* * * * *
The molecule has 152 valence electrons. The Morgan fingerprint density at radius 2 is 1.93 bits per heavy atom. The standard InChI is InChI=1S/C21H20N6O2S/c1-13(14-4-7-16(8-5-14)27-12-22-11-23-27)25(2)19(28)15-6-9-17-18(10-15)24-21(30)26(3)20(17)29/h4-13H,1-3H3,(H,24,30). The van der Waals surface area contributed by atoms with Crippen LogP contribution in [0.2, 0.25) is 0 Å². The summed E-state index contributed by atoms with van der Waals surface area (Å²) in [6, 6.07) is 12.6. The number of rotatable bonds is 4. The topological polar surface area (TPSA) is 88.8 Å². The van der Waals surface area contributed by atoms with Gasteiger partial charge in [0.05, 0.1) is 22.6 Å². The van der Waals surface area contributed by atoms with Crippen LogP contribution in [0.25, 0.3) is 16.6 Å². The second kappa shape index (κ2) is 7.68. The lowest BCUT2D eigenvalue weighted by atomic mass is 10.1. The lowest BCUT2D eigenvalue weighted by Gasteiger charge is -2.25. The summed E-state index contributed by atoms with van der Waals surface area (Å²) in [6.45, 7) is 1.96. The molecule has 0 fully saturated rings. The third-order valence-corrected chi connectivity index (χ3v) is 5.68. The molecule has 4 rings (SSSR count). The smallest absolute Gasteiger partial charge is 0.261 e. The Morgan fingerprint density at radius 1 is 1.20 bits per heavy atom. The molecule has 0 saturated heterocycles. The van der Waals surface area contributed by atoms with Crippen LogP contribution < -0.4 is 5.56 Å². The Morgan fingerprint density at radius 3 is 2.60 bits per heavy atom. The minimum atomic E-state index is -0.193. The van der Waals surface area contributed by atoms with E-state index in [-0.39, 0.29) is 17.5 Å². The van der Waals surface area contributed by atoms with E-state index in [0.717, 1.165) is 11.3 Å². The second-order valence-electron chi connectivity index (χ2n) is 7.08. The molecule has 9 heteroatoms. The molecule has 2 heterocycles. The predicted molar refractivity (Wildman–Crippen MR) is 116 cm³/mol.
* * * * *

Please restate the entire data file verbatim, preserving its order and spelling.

The molecule has 152 valence electrons. The Morgan fingerprint density at radius 2 is 1.93 bits per heavy atom. The standard InChI is InChI=1S/C21H20N6O2S/c1-13(14-4-7-16(8-5-14)27-12-22-11-23-27)25(2)19(28)15-6-9-17-18(10-15)24-21(30)26(3)20(17)29/h4-13H,1-3H3,(H,24,30). The van der Waals surface area contributed by atoms with Crippen LogP contribution in [0.2, 0.25) is 0 Å². The summed E-state index contributed by atoms with van der Waals surface area (Å²) in [6, 6.07) is 12.6. The number of rotatable bonds is 4. The topological polar surface area (TPSA) is 88.8 Å². The van der Waals surface area contributed by atoms with Gasteiger partial charge in [0.05, 0.1) is 22.6 Å². The van der Waals surface area contributed by atoms with Crippen LogP contribution in [0.25, 0.3) is 16.6 Å². The second kappa shape index (κ2) is 7.68. The lowest BCUT2D eigenvalue weighted by atomic mass is 10.1. The lowest BCUT2D eigenvalue weighted by Gasteiger charge is -2.25. The summed E-state index contributed by atoms with van der Waals surface area (Å²) in [6.45, 7) is 1.96. The molecule has 0 fully saturated rings. The third-order valence-corrected chi connectivity index (χ3v) is 5.68. The molecule has 4 rings (SSSR count). The smallest absolute Gasteiger partial charge is 0.261 e. The Morgan fingerprint density at radius 1 is 1.20 bits per heavy atom. The molecule has 0 saturated heterocycles. The van der Waals surface area contributed by atoms with Crippen LogP contribution < -0.4 is 5.56 Å². The Morgan fingerprint density at radius 3 is 2.60 bits per heavy atom. The minimum atomic E-state index is -0.193. The van der Waals surface area contributed by atoms with E-state index in [-0.39, 0.29) is 17.5 Å². The van der Waals surface area contributed by atoms with E-state index in [0.717, 1.165) is 11.3 Å². The second-order valence-electron chi connectivity index (χ2n) is 7.08. The molecule has 9 heteroatoms. The molecule has 2 heterocycles. The predicted molar refractivity (Wildman–Crippen MR) is 116 cm³/mol.